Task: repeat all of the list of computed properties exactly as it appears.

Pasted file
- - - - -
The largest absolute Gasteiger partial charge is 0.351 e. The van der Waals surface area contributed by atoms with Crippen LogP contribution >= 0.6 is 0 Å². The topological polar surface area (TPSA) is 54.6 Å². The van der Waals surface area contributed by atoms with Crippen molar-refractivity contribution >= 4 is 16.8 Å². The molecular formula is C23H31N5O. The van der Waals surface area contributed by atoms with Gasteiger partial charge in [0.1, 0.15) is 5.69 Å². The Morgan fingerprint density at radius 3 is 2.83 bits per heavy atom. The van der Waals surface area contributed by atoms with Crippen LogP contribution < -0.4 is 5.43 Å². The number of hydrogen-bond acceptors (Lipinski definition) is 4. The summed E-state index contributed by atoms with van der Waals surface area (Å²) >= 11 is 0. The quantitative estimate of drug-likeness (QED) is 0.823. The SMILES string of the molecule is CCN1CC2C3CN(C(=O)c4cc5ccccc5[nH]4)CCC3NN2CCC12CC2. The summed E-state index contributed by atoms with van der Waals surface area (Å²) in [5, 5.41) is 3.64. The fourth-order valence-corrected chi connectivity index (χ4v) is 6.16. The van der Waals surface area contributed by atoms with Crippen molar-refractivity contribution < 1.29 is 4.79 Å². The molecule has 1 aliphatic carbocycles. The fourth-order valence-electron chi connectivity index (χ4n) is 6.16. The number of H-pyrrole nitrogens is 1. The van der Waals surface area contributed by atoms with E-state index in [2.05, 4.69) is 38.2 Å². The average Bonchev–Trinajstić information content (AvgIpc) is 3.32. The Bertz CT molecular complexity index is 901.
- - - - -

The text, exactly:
The largest absolute Gasteiger partial charge is 0.351 e. The van der Waals surface area contributed by atoms with Crippen LogP contribution >= 0.6 is 0 Å². The topological polar surface area (TPSA) is 54.6 Å². The van der Waals surface area contributed by atoms with Crippen molar-refractivity contribution >= 4 is 16.8 Å². The molecular formula is C23H31N5O. The van der Waals surface area contributed by atoms with Gasteiger partial charge in [0.1, 0.15) is 5.69 Å². The Morgan fingerprint density at radius 3 is 2.83 bits per heavy atom. The van der Waals surface area contributed by atoms with Crippen LogP contribution < -0.4 is 5.43 Å². The number of hydrogen-bond acceptors (Lipinski definition) is 4. The summed E-state index contributed by atoms with van der Waals surface area (Å²) >= 11 is 0. The quantitative estimate of drug-likeness (QED) is 0.823. The SMILES string of the molecule is CCN1CC2C3CN(C(=O)c4cc5ccccc5[nH]4)CCC3NN2CCC12CC2. The summed E-state index contributed by atoms with van der Waals surface area (Å²) in [5, 5.41) is 3.64. The fourth-order valence-corrected chi connectivity index (χ4v) is 6.16. The van der Waals surface area contributed by atoms with Crippen molar-refractivity contribution < 1.29 is 4.79 Å². The molecule has 1 aliphatic carbocycles. The fourth-order valence-electron chi connectivity index (χ4n) is 6.16. The number of H-pyrrole nitrogens is 1. The van der Waals surface area contributed by atoms with E-state index in [2.05, 4.69) is 38.2 Å². The average Bonchev–Trinajstić information content (AvgIpc) is 3.32. The Bertz CT molecular complexity index is 901.